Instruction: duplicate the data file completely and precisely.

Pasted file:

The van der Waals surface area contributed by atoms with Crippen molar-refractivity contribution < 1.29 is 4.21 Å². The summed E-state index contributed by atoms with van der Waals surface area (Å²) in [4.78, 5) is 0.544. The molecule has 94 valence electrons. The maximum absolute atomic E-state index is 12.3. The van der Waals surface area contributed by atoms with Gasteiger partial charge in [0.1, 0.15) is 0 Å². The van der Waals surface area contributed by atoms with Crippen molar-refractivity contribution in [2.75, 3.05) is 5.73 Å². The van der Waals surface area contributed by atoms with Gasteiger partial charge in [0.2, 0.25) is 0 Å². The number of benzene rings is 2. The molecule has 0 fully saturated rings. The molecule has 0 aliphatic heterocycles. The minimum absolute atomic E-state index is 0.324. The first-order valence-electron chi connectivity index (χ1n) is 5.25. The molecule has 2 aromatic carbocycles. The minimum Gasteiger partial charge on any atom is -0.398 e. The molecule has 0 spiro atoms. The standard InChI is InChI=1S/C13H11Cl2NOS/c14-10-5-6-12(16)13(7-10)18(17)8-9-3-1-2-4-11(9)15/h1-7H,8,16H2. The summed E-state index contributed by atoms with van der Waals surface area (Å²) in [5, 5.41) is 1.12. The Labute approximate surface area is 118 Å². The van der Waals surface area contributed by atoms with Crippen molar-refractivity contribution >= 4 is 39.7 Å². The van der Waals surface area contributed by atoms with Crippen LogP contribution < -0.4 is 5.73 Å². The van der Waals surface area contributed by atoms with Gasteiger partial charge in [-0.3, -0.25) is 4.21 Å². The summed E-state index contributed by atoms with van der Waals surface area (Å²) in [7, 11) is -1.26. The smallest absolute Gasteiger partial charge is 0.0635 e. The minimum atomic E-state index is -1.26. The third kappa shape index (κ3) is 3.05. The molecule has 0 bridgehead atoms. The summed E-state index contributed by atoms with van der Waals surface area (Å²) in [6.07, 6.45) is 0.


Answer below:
The van der Waals surface area contributed by atoms with Crippen molar-refractivity contribution < 1.29 is 4.21 Å². The summed E-state index contributed by atoms with van der Waals surface area (Å²) in [4.78, 5) is 0.544. The molecule has 94 valence electrons. The maximum absolute atomic E-state index is 12.3. The van der Waals surface area contributed by atoms with Gasteiger partial charge in [0.1, 0.15) is 0 Å². The van der Waals surface area contributed by atoms with Crippen molar-refractivity contribution in [2.75, 3.05) is 5.73 Å². The van der Waals surface area contributed by atoms with Gasteiger partial charge in [0.2, 0.25) is 0 Å². The number of benzene rings is 2. The molecule has 0 fully saturated rings. The molecule has 0 aliphatic heterocycles. The minimum absolute atomic E-state index is 0.324. The first-order valence-electron chi connectivity index (χ1n) is 5.25. The molecule has 2 aromatic carbocycles. The minimum Gasteiger partial charge on any atom is -0.398 e. The molecule has 0 spiro atoms. The standard InChI is InChI=1S/C13H11Cl2NOS/c14-10-5-6-12(16)13(7-10)18(17)8-9-3-1-2-4-11(9)15/h1-7H,8,16H2. The summed E-state index contributed by atoms with van der Waals surface area (Å²) in [5, 5.41) is 1.12. The Labute approximate surface area is 118 Å². The van der Waals surface area contributed by atoms with Crippen molar-refractivity contribution >= 4 is 39.7 Å². The van der Waals surface area contributed by atoms with Crippen LogP contribution < -0.4 is 5.73 Å². The van der Waals surface area contributed by atoms with Gasteiger partial charge in [-0.3, -0.25) is 4.21 Å². The summed E-state index contributed by atoms with van der Waals surface area (Å²) in [7, 11) is -1.26. The smallest absolute Gasteiger partial charge is 0.0635 e. The minimum atomic E-state index is -1.26. The third kappa shape index (κ3) is 3.05. The molecule has 0 bridgehead atoms. The summed E-state index contributed by atoms with van der Waals surface area (Å²) in [6.07, 6.45) is 0.